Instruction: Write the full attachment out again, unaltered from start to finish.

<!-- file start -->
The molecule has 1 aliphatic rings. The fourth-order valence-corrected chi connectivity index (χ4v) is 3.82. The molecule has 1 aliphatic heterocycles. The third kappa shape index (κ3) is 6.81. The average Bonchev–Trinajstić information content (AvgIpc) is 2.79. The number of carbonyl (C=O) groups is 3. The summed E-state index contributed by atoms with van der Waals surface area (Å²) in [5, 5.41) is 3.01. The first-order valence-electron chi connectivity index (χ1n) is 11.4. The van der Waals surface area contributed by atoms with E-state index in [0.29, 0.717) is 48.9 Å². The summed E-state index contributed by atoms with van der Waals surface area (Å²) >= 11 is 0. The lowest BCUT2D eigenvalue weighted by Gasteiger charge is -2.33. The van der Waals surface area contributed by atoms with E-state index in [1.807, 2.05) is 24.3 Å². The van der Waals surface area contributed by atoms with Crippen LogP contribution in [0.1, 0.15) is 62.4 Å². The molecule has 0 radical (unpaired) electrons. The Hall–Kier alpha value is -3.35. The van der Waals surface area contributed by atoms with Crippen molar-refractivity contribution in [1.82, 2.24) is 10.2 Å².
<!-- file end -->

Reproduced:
The molecule has 1 aliphatic rings. The fourth-order valence-corrected chi connectivity index (χ4v) is 3.82. The molecule has 1 aliphatic heterocycles. The third kappa shape index (κ3) is 6.81. The average Bonchev–Trinajstić information content (AvgIpc) is 2.79. The number of carbonyl (C=O) groups is 3. The summed E-state index contributed by atoms with van der Waals surface area (Å²) in [5, 5.41) is 3.01. The first-order valence-electron chi connectivity index (χ1n) is 11.4. The van der Waals surface area contributed by atoms with E-state index in [0.29, 0.717) is 48.9 Å². The summed E-state index contributed by atoms with van der Waals surface area (Å²) >= 11 is 0. The lowest BCUT2D eigenvalue weighted by Gasteiger charge is -2.33. The van der Waals surface area contributed by atoms with E-state index in [1.807, 2.05) is 24.3 Å². The van der Waals surface area contributed by atoms with Crippen LogP contribution in [0.1, 0.15) is 62.4 Å². The molecule has 0 radical (unpaired) electrons. The Hall–Kier alpha value is -3.35. The van der Waals surface area contributed by atoms with Crippen molar-refractivity contribution in [1.82, 2.24) is 10.2 Å².